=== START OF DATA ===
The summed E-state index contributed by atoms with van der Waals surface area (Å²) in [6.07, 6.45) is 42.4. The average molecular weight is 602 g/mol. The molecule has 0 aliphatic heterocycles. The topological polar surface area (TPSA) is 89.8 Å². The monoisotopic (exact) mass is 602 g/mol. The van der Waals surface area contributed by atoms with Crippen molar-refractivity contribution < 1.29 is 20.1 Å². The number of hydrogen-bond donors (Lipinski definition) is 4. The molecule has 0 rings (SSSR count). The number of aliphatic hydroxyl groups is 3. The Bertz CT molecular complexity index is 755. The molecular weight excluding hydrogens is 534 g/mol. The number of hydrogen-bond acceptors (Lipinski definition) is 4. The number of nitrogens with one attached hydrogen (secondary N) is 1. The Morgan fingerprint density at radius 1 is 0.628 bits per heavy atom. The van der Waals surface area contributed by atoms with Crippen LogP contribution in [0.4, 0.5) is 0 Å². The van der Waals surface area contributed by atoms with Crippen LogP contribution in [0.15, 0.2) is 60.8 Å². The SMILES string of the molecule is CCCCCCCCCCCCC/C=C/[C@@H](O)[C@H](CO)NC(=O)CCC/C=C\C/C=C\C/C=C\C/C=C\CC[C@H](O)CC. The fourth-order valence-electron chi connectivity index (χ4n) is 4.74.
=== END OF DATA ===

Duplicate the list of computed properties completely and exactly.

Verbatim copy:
The summed E-state index contributed by atoms with van der Waals surface area (Å²) in [6.07, 6.45) is 42.4. The average molecular weight is 602 g/mol. The molecule has 0 aliphatic heterocycles. The topological polar surface area (TPSA) is 89.8 Å². The monoisotopic (exact) mass is 602 g/mol. The van der Waals surface area contributed by atoms with Crippen molar-refractivity contribution < 1.29 is 20.1 Å². The number of hydrogen-bond donors (Lipinski definition) is 4. The molecule has 0 rings (SSSR count). The number of aliphatic hydroxyl groups is 3. The Bertz CT molecular complexity index is 755. The molecular weight excluding hydrogens is 534 g/mol. The number of hydrogen-bond acceptors (Lipinski definition) is 4. The number of nitrogens with one attached hydrogen (secondary N) is 1. The Morgan fingerprint density at radius 1 is 0.628 bits per heavy atom. The van der Waals surface area contributed by atoms with Crippen LogP contribution in [0.4, 0.5) is 0 Å². The van der Waals surface area contributed by atoms with Crippen LogP contribution in [0.15, 0.2) is 60.8 Å². The SMILES string of the molecule is CCCCCCCCCCCCC/C=C/[C@@H](O)[C@H](CO)NC(=O)CCC/C=C\C/C=C\C/C=C\C/C=C\CC[C@H](O)CC. The fourth-order valence-electron chi connectivity index (χ4n) is 4.74.